Data published in the U.S. Energy Information Administration’s (EIA) November Short-Term Energy Outlook, finds solar power will bypass hydroelectric power by 14% in 2024. The analysis used industry reports detailing the continued growth in utility and small-scale solar plants to make this assessment.
According to the American Clean Power’s (ACP) quarterly market report, the domestic utility-scale clean energy industry installed 5.55 GW of renewables in Q3. Solar installations ranked first at 3.1 GW, followed by battery storage at 2.1 GW and land-based wind at 288 MW.
Alternatively, the Department of Energy’s (DOE) U.S. Hydropower Market Report 2023 Edition, states that hydropower datasets depicting capacity additions, investment in refurbishment and upgrades, turbine runner installations, and hydraulic turbine trade rates show decreased activity throughout the early 2020s. This is compared to the 2010s, where hydropower capacity increased by 2.1 GW over the decade.
DOE partially attributes hydropower upgrade and build-out decline to Covid-19 trade and travel restrictions. The new regulations caused supply chain challenges that resulted in construction delays and higher material costs. “In the case of U.S. imports of hydraulic turbines and turbine parts, the decrease in activity started in 2019 and was likely influenced by U.S. import tariffs.”
The Inflation Reduction Act offers a $5.50 MW/h and $22 MW/h tax credit for applicable hydropower and marine energy projects. However, the DOE attributes the decline of hydropower activity during 2021 and 2022 to the legislation, too. “Plant owners were waiting for full guidance on implementing these incentives (which types of projects would qualify, details on wage, apprenticeship, and domestic content requirements) to make new capital investment decisions,” the report states.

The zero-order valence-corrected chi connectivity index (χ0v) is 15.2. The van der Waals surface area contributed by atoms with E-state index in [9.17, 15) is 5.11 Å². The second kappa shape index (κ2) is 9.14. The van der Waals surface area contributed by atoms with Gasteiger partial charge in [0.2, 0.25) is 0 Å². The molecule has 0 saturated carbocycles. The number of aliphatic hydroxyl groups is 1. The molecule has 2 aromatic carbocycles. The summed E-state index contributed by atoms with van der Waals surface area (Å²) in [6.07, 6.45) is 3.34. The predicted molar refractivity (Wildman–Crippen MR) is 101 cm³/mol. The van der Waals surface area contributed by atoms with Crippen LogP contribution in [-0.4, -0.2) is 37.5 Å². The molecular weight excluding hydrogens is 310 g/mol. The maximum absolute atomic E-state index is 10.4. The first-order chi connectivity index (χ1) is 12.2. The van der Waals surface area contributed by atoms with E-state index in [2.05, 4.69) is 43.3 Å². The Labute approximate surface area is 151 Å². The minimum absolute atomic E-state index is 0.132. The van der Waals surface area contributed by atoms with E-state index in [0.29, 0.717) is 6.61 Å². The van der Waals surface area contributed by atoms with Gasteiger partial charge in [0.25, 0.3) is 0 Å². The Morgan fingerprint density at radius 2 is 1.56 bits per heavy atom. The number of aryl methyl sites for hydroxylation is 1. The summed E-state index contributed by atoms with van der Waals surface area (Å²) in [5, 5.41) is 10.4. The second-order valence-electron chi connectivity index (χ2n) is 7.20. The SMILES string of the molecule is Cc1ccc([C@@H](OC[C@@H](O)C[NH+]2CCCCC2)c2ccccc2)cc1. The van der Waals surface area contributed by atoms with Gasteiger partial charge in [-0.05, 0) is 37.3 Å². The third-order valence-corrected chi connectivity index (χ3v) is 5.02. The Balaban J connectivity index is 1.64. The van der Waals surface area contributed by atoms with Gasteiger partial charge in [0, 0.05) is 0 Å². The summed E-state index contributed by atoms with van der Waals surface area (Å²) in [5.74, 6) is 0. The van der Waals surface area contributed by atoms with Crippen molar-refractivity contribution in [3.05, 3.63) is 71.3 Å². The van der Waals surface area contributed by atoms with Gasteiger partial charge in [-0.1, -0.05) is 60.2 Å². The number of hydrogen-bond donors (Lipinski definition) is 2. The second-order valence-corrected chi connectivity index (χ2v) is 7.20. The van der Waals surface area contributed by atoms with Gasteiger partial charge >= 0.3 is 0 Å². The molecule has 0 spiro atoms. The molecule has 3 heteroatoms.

The Solar Energy Industries Association’s U.S. Solar Market Insight Q3 report predicts domestic solar installations will increase from 153 GW of direct current (dc) capacity to 375 GWdc by the end of 2028. This is partially due to the steady growth of installations throughout Q1 and Q2 of 2023 despite a lull the industry experienced in 2022 because of supply chain constraints: they included changing regulations and rising material costs, reports LevelTen Energy, a clean energy transaction platform.
SEIA’s November Short-Term Energy Outlook states that along with increased penetration of renewables, changing weather patterns have reduced U.S. hydroelectric generation through August this year, which has stayed at about 80 GW for the past few decades.
Namely, extreme drought in the West decreased hydropower generation in the Northeast (-0.5%), the Northwest (-6.5%) and the Southwest (-31.6%). This made the average U.S. net hydropower generation between 2020 and 2022 4.2% lower than the average annual generation during the 2010s, decreasing from 278 TW/h to 266 TW/h.
While weather patterns also affect solar and wind power, both have had the fastest growth in generation capacity compared to hydropower. This is because while hydroelectric generators have reservoirs that can store water for later use to power hydro turbines during high demand, EIA suggests that the activities of underwater and wetland ecosystems limit the ability to control the output.
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